Album Review: Five Finger Death Punch – The Wrong Side of Heaven and the Righteous Side of Hell Vol. 1
Fans of heavy metal outfit Five Finger Death Punch will be pleased to know that the band have split their latest album The Wrong Side of Heaven and the Righteous Side of Hell into two volumes, which means 2 releases for 2013. They will also be pleased to know that Volume 1 shows a lot of promise.
Interestingly enough, several songs feature 2 versions – one with an appearance by a guest vocalist and one without (Dot Your Eyes, I.M.Sin). They’ve also done a cover of LL Cool J’s Mama Said Knock You Out with a little help from Tech N9ne. Also, 2 versions of a track called Anywhere but Here featuring Maria Brink of In This Moment appear on the record – one as a duet and one featuring guest vocals. Other guests on the record include Jamey Jasta of Hatebreed (Dot Your Eyes), Max Cavalera (I.M.Sin) and Rob Halford of Judas Priest who features on the album’s first single Lift Me Up.
The album is well produced and sounds quite impressive despite some poor to mediocre teenage angsty lyrics (“Burn mother f***er burn/Burn mother f***er burn”… “Better back the f**k up and shut the f**k up/I do what I want and I never give up”). There are some great lyrics though, especially in Wrong Side of Heaven where God is interestingly referred to as a “she” (ponder that at your will). The riffs and hooks are catchy and heavy – a trademark of FFDP over the years – and Ivan Moody sounds just as angry as ever. The melodies are great all through and complement the vocals fantastically – being powerful without being overbearing.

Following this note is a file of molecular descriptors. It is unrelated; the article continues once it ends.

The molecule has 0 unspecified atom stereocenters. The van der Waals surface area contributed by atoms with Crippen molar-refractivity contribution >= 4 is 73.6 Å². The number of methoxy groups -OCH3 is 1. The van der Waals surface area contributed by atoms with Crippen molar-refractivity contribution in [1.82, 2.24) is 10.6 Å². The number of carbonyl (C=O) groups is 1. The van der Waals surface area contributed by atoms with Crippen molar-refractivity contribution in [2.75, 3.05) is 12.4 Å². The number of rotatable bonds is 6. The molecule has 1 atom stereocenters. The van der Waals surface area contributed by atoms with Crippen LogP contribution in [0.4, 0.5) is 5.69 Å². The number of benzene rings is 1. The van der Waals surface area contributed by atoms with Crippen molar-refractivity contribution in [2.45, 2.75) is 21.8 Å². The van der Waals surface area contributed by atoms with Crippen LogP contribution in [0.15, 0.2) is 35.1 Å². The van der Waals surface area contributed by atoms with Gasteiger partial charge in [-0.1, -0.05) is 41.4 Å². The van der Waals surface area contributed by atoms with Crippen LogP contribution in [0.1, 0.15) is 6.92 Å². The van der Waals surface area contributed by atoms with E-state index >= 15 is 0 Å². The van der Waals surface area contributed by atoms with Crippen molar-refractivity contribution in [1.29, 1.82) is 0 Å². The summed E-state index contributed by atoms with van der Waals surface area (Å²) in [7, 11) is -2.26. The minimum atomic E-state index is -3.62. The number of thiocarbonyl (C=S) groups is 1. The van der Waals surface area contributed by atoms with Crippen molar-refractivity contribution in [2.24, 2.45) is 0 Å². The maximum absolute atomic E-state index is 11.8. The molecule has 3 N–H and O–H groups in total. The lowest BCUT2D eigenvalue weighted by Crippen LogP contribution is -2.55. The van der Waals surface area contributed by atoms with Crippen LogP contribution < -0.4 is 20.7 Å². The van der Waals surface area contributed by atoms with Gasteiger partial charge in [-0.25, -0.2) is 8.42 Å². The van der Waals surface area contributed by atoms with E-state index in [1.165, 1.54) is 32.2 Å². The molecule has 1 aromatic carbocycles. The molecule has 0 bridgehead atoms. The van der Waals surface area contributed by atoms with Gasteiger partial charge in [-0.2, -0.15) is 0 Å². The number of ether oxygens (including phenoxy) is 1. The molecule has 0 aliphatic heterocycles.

The record shows depth from the band, weaving between more mainstream-friendly metal pieces like the title track Wrong Side of Heaven and opener Lift Me Up and heavier anthems like You and Burn MF.
Special mention must go to one track – Diary of a Deadman, but unfortunately not in a good way. It’s effectively four and a half minutes of introspective and awkward whining spoken over guitars with sporadic wailing. One redeeming feature however is the epic guitar riffs and solos, especially towards the end of the song.
This isn’t the album you want if you’re looking for a metal album which redefines the genre or blows you away with its originality. It’s nothing we haven’t heard in hard rock/metal or the band themselves before. It is, however, a solid assembly of tunes offering great talent and musical maturity which shows why FFDP have been so successful. Anyone who has enjoyed their previous efforts should be pleased with The Wrong Side of Heaven and the Righteous Side of Hell, and anyone searching for something new to enjoy banging their heads to should check it out.